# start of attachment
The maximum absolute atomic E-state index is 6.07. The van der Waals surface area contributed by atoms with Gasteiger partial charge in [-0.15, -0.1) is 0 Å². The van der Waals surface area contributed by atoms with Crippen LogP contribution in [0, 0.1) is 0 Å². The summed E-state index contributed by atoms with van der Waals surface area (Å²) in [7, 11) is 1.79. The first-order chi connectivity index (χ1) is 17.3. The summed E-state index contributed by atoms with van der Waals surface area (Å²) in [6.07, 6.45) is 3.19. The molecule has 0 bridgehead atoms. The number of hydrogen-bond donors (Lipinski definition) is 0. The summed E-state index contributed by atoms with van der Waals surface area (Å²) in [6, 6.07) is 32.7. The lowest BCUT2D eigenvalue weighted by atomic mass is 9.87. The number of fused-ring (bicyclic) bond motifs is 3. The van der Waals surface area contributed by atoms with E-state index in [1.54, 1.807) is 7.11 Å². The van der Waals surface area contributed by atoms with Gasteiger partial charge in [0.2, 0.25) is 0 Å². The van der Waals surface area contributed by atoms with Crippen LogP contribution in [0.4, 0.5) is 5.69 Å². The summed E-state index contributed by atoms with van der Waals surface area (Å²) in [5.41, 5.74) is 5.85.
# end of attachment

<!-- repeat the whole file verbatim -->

The maximum absolute atomic E-state index is 6.07. The van der Waals surface area contributed by atoms with Gasteiger partial charge in [-0.15, -0.1) is 0 Å². The van der Waals surface area contributed by atoms with Crippen LogP contribution in [0, 0.1) is 0 Å². The summed E-state index contributed by atoms with van der Waals surface area (Å²) in [7, 11) is 1.79. The first-order chi connectivity index (χ1) is 17.3. The summed E-state index contributed by atoms with van der Waals surface area (Å²) in [6.07, 6.45) is 3.19. The molecule has 0 bridgehead atoms. The number of hydrogen-bond donors (Lipinski definition) is 0. The summed E-state index contributed by atoms with van der Waals surface area (Å²) in [6, 6.07) is 32.7. The lowest BCUT2D eigenvalue weighted by atomic mass is 9.87. The number of fused-ring (bicyclic) bond motifs is 3. The van der Waals surface area contributed by atoms with E-state index in [1.54, 1.807) is 7.11 Å². The van der Waals surface area contributed by atoms with Gasteiger partial charge in [0.2, 0.25) is 0 Å². The van der Waals surface area contributed by atoms with Crippen LogP contribution in [0.4, 0.5) is 5.69 Å². The summed E-state index contributed by atoms with van der Waals surface area (Å²) in [5.41, 5.74) is 5.85.